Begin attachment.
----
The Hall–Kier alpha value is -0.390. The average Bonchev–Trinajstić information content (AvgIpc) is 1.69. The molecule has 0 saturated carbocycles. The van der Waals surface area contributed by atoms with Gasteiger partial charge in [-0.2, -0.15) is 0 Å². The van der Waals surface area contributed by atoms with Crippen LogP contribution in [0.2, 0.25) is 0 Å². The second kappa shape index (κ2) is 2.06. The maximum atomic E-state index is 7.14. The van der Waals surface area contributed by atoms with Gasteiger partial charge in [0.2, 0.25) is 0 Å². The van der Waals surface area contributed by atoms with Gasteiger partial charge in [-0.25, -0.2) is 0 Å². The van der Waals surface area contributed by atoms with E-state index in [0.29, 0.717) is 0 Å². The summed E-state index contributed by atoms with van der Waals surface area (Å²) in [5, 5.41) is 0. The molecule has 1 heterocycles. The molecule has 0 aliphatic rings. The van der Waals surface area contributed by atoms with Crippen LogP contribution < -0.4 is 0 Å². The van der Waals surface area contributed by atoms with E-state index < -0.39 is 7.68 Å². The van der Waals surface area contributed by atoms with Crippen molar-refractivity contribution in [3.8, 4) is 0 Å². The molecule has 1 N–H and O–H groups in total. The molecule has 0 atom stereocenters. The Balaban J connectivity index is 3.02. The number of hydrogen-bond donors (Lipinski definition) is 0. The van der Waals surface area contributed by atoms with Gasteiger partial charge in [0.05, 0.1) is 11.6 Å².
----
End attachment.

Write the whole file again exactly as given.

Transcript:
The Hall–Kier alpha value is -0.390. The average Bonchev–Trinajstić information content (AvgIpc) is 1.69. The molecule has 0 saturated carbocycles. The van der Waals surface area contributed by atoms with Gasteiger partial charge in [-0.2, -0.15) is 0 Å². The van der Waals surface area contributed by atoms with Crippen LogP contribution in [0.2, 0.25) is 0 Å². The second kappa shape index (κ2) is 2.06. The maximum atomic E-state index is 7.14. The van der Waals surface area contributed by atoms with Gasteiger partial charge in [0.2, 0.25) is 0 Å². The van der Waals surface area contributed by atoms with Gasteiger partial charge in [-0.25, -0.2) is 0 Å². The van der Waals surface area contributed by atoms with E-state index in [0.29, 0.717) is 0 Å². The summed E-state index contributed by atoms with van der Waals surface area (Å²) in [5, 5.41) is 0. The molecule has 1 heterocycles. The molecule has 0 aliphatic rings. The van der Waals surface area contributed by atoms with Crippen LogP contribution < -0.4 is 0 Å². The van der Waals surface area contributed by atoms with E-state index < -0.39 is 7.68 Å². The van der Waals surface area contributed by atoms with Crippen molar-refractivity contribution in [3.8, 4) is 0 Å². The molecule has 1 N–H and O–H groups in total. The molecule has 0 atom stereocenters. The Balaban J connectivity index is 3.02. The number of hydrogen-bond donors (Lipinski definition) is 0. The van der Waals surface area contributed by atoms with Gasteiger partial charge in [0.05, 0.1) is 11.6 Å².